Cultural Diplomacy

The Power of Film

Owen Suskind, son of Ron Suskind, at age 12. Credit: Suskind family via NYTimes.com

Owen Suskind, son of Ron Suskind, at age 12. Credit: Suskind family via NYTimes.com

The power of film is as unimaginable as the characters within the movies. As an under secretary for public diplomacy and public affairs I tried to talk about film diplomacy but only now, reading Ron Suskind’s article in the NY Times do I truly begin to understand it.

It is a personal essay about his autistic son but it is much more than just a personal story—it is a public call about how we approach those with disabilities and how the movies can be so much more than entertaining.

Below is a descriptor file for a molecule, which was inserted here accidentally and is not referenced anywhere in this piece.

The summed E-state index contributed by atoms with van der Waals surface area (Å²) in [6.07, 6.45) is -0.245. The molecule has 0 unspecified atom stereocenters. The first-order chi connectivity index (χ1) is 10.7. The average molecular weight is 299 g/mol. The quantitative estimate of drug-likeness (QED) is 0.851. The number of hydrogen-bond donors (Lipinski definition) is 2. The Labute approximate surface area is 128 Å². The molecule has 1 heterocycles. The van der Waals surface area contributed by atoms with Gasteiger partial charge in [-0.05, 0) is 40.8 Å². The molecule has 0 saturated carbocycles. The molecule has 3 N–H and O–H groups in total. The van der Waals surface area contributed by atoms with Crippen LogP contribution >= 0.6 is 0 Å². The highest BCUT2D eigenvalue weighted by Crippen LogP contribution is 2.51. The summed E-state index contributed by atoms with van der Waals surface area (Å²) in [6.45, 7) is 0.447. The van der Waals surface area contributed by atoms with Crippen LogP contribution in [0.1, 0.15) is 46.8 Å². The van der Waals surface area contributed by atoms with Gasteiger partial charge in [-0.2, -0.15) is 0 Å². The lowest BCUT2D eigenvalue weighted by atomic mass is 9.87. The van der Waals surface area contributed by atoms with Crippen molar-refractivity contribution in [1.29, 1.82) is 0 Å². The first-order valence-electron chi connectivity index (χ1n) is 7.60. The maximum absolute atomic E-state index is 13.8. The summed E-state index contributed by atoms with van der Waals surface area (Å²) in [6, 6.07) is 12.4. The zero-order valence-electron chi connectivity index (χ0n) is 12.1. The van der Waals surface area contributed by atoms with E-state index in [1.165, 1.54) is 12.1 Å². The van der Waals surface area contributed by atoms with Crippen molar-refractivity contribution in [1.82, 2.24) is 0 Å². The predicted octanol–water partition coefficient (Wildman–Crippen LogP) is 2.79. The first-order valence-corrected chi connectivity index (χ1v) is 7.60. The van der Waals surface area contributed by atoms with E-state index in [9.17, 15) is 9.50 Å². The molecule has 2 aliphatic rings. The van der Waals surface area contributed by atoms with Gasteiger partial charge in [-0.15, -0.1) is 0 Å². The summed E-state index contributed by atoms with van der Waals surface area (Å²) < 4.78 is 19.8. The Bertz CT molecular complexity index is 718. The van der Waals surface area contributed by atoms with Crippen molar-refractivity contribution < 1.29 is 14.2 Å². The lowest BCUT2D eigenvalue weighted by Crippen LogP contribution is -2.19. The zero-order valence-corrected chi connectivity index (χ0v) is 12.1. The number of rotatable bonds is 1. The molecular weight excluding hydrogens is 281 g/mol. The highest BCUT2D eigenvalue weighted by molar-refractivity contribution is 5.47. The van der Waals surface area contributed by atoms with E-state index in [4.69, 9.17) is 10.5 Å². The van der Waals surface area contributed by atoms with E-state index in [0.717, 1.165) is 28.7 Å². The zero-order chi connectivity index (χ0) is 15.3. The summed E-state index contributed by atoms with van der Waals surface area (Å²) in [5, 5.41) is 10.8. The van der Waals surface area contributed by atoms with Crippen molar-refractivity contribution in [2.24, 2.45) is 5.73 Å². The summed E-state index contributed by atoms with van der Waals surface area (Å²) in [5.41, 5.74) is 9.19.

Ironically, while on public diplomacy missions I tried to address the issue of disabilities as part of the American value of inclusiveness and reaching out to those with physical and cognitive disabilities. But I did not understand the linkage between film and those with disabilities until this article which opens the window onto the human mind, human emotion and how through film and books we change the human being.

I urge my TakeFive readers to read every word of this piece. Try not to cry. Or do.

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About Tara Sonenshine

Tara Sonenshine is a distinguished fellow at The George Washington University's School of Media and Public Affairs. Previously, she served as Under Secretary of State for Public Diplomacy and Public Affairs, as well as Executive Vice President of the U.S. Institute for Peace.

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